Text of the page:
Ponytail Falls is one of the “hidden” waterfalls in the Columbia River Gorge, considering that you can not directly view Ponytail Falls from the road. There’s a moderately steep hike involved with visiting this waterfall.

Ponytail Falls is on the same creek as Horsetail Falls, and is sometimes called Upper Horsetail Falls. Horsetail Falls is directly viewed from the road. If you’re in the Horsetail Falls area, visit Ponytail Falls also, though the hike is somewhat steep. I don’t think it was awful, but I had already tired myself out hiking or trying to hike to other “hidden” falls. Of the falls not visible from the road, this is one of the more accessible ones. Everything’s relative, though!


  1. From I-84, get onto the Columbia Gorge scenic highway.
  2. Head west on the highway to Horsetail Falls, which is west of Multnomah Falls.
  3. From the parking lot where you view Horsetail Falls, take the trail that leads to Ponytail Falls.
  4. I think the trail is about 0.4 miles one-way, but it is steep, so it does seem longer.

Accessibility: 5/10 (moderate)
Height: 80′
Length of Hike: 0.8 miles round-trip

Ponytail Falls in late April 2008

Where in the World is Ponytail Falls?

Wahkeena Falls, Oregon

Wahkeena Falls in April 2008

Wahkeena Falls is one of the many waterfalls viewable directly from the Historic Columbia River Highway. There is clearly marked parking for the falls. The only slightly confusing thing is that the falls can be accessed from the interconnected system of trails, and so you may be at another waterfall and see a sign saying Wahkeena Falls is some distance away by trail. Unless you really like hiking, just look for the major parking area.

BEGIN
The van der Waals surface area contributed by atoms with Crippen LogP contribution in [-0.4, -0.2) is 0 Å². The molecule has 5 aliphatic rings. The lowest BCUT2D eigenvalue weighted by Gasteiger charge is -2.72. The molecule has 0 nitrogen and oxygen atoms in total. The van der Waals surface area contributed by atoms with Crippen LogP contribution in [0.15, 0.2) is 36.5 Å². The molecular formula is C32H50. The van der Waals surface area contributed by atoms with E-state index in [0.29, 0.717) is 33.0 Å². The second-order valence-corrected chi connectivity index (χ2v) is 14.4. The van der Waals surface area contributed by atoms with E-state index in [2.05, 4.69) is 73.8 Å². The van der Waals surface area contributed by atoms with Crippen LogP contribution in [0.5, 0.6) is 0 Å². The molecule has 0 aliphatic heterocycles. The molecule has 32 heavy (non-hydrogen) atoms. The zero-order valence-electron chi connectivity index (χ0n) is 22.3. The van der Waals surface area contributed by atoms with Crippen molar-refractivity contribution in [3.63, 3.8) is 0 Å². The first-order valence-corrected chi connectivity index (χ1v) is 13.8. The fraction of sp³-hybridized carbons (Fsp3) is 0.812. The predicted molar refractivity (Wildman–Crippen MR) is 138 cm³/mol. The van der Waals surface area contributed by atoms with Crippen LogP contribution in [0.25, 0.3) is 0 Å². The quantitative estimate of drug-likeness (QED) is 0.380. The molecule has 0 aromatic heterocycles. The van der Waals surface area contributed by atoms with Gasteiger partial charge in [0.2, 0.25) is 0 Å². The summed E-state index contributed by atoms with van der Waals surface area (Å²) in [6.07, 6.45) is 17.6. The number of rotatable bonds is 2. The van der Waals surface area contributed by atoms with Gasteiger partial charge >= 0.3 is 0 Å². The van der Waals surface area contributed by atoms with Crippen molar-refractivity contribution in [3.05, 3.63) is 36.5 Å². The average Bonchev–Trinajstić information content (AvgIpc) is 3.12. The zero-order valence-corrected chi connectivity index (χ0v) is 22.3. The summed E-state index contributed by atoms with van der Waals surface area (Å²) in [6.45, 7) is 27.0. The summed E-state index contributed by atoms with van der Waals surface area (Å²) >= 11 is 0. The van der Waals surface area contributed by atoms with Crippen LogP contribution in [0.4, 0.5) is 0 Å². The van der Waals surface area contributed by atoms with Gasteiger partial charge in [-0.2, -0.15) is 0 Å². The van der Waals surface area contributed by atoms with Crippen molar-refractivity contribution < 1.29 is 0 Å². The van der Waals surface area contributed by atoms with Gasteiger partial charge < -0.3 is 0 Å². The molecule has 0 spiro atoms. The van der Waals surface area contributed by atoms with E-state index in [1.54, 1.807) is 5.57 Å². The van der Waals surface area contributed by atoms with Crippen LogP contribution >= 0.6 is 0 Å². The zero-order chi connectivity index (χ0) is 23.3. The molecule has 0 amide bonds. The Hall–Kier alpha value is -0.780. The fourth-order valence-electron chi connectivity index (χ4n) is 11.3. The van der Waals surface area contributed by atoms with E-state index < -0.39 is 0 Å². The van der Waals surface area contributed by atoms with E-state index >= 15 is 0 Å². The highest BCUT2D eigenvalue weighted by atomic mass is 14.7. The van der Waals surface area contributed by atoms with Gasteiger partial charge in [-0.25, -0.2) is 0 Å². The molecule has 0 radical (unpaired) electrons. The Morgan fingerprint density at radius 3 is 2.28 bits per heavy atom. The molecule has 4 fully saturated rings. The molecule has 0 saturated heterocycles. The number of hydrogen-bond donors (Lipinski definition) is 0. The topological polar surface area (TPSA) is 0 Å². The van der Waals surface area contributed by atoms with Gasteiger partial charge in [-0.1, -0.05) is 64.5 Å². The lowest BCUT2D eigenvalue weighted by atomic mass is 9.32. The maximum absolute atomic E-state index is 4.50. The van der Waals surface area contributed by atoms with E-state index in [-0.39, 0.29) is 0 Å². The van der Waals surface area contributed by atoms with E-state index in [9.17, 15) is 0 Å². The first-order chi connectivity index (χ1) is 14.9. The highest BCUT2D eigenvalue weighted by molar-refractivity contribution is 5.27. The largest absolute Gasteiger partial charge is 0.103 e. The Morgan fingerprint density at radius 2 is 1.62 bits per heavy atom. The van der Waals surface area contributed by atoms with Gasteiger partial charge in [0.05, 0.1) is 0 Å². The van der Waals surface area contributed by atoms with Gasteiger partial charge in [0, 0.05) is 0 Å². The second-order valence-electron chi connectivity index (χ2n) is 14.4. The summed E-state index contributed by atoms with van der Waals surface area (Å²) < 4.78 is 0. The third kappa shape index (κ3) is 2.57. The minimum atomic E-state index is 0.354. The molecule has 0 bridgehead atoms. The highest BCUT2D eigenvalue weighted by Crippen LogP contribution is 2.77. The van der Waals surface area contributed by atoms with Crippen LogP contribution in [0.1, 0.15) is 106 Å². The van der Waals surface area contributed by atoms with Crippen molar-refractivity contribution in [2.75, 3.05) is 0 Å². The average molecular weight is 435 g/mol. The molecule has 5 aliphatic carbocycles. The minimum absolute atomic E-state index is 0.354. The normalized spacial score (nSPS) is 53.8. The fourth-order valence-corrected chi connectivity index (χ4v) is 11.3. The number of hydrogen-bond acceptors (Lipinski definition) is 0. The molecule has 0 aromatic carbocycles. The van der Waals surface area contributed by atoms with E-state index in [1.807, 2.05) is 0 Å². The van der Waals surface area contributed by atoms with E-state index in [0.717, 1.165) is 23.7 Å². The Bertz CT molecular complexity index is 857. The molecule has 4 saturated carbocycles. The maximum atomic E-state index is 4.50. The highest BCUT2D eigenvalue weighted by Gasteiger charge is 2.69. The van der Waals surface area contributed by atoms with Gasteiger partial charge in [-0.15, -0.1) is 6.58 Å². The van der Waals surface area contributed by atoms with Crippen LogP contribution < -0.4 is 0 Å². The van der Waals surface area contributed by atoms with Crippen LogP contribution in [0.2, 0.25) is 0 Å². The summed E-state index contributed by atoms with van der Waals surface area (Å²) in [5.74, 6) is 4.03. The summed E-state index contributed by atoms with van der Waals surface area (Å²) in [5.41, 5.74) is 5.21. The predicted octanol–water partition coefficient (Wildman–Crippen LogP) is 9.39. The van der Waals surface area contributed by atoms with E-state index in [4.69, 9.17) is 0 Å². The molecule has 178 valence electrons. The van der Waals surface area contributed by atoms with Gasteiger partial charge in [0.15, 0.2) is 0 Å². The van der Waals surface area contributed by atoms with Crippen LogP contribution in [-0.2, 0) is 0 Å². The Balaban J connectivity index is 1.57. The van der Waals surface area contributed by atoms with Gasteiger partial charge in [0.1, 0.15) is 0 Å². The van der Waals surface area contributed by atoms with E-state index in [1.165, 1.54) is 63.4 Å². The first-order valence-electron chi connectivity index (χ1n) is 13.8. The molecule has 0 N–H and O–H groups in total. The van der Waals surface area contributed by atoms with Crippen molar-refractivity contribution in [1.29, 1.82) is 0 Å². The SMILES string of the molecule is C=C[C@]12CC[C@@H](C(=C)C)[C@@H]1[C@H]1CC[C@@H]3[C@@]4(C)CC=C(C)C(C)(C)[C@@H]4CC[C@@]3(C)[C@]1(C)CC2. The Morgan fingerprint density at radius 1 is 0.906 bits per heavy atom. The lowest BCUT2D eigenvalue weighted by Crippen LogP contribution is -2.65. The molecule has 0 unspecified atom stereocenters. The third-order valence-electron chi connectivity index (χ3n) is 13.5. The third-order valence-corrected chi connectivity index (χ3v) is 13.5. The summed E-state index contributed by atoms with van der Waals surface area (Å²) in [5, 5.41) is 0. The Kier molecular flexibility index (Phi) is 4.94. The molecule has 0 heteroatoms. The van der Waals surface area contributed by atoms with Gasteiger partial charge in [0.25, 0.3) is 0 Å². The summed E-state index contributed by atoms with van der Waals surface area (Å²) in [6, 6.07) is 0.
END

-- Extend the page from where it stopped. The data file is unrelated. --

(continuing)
The falls are extremely beautiful and rather complex. At the parking area, you can see the falls in its 240′ entirety, which involves the main drops and a multitude of cascades below the main drops. In order to access the main drops, you have to hike on the clearly marked, short, but moderately steep paved trail. I believe that trail continues onto Multnomah Falls. After hiking up the trail, you will see the second drop very clearly, as it will be feet away from you. The first drop becomes more difficult to see at that angle. There is a lot of spray from the falls, so be sure to cover your camera lens.


  1. From I-84, get onto the Historic Columbia River Highway.
  2. Look for the Wahkeena Falls parking lot as you’re driving along the highway. It will be to the west of the Multnomah Falls parking area.

Accessibility: 10/10 (roadside view), 8/10 (trail to the falls)
Height: 240′
Length of Hike: 0.5 miles round-trip

Where in the World is Wahkeena Falls?

Elowah Falls, Oregon

Elowah Falls in April 2008

Elowah Falls is probably my favorite waterfall out of those I saw in the Columbia River Gorge (though I saw only a few). The hike and setting are so beautiful. The waterfall can be seen at eye level by taking the Elowah Falls Trail, or can be seen from above by taking the trail to Upper McCord Creek Falls. The Elowah Falls trail is relatively easy, though there are some ups and downs. The trail to Upper McCord Creek Falls becomes very narrow, and at some points you are only a foot or so away from a 200-foot drop. I turned around before I got to the Upper McCord Creek Falls.  (I actually thought I had seen a portion of Upper McCord Creek Falls, only to realize later that I was nearing the crest of Elowah Falls!)


  1. If you are already on the road that passes right next to the gorge, the trail is accessible by a parking lot that is right near the entrance to I-84. If you are coming from the west, you can exit at I-84 Exit 37. If you are coming from the east on I-84, you should exit before that and take the gorge road.
  2. Once at the parking lot for John B. Yeon State Park, begin walking up the trail, which I believe is clearly marked as leading to the falls. About halfway along the trail, you’ll reach a fork in the trail. One leads left to Elowah Falls, the other right to Upper McCord Creek Falls. Take the trail left, and then you’ll reach your destination. The trail to Elowah Falls is less than a 1 mile one way.

Accessibility: 7/10 (easy/moderate)
Height: 213′
Length of Hike: 1.4 miles round-trip

Where in the World is Elowah Falls?